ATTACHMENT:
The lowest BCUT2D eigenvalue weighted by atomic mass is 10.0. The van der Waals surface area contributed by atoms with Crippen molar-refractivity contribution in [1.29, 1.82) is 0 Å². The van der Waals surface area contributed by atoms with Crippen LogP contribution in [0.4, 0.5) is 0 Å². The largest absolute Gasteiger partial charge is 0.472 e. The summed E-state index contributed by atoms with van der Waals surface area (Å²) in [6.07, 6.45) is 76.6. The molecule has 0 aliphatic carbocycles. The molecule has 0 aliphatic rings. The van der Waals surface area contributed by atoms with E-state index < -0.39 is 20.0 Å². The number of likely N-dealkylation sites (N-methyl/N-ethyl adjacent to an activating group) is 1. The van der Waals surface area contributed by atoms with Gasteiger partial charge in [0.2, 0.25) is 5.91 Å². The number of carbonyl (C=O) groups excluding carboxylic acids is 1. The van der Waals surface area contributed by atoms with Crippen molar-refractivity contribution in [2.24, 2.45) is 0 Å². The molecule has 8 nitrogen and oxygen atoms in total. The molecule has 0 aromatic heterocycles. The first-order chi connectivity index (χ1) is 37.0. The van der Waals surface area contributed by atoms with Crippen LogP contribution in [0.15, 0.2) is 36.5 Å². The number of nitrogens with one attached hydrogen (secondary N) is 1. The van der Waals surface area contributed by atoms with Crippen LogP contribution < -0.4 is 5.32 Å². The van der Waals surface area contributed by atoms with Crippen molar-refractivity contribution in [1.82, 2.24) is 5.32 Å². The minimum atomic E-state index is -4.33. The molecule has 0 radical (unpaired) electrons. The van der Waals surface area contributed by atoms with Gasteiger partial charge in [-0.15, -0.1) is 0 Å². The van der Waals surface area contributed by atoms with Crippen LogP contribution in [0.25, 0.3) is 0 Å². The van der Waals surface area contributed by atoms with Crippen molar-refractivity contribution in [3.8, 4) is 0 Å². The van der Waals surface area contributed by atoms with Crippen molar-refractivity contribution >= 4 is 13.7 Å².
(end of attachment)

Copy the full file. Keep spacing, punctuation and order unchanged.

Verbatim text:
The lowest BCUT2D eigenvalue weighted by atomic mass is 10.0. The van der Waals surface area contributed by atoms with Crippen molar-refractivity contribution in [1.29, 1.82) is 0 Å². The van der Waals surface area contributed by atoms with Crippen LogP contribution in [0.4, 0.5) is 0 Å². The largest absolute Gasteiger partial charge is 0.472 e. The summed E-state index contributed by atoms with van der Waals surface area (Å²) in [6.07, 6.45) is 76.6. The molecule has 0 aliphatic carbocycles. The molecule has 0 aliphatic rings. The van der Waals surface area contributed by atoms with E-state index < -0.39 is 20.0 Å². The number of likely N-dealkylation sites (N-methyl/N-ethyl adjacent to an activating group) is 1. The van der Waals surface area contributed by atoms with Gasteiger partial charge in [0.2, 0.25) is 5.91 Å². The number of carbonyl (C=O) groups excluding carboxylic acids is 1. The van der Waals surface area contributed by atoms with Crippen molar-refractivity contribution in [2.24, 2.45) is 0 Å². The molecule has 8 nitrogen and oxygen atoms in total. The molecule has 0 aromatic heterocycles. The first-order chi connectivity index (χ1) is 37.0. The van der Waals surface area contributed by atoms with Crippen LogP contribution in [0.15, 0.2) is 36.5 Å². The number of nitrogens with one attached hydrogen (secondary N) is 1. The van der Waals surface area contributed by atoms with Crippen LogP contribution < -0.4 is 5.32 Å². The van der Waals surface area contributed by atoms with Crippen molar-refractivity contribution in [1.82, 2.24) is 5.32 Å². The minimum atomic E-state index is -4.33. The molecule has 0 radical (unpaired) electrons. The van der Waals surface area contributed by atoms with Gasteiger partial charge in [-0.15, -0.1) is 0 Å². The van der Waals surface area contributed by atoms with Crippen LogP contribution in [0.25, 0.3) is 0 Å². The van der Waals surface area contributed by atoms with Crippen molar-refractivity contribution in [3.8, 4) is 0 Å². The van der Waals surface area contributed by atoms with Crippen molar-refractivity contribution >= 4 is 13.7 Å².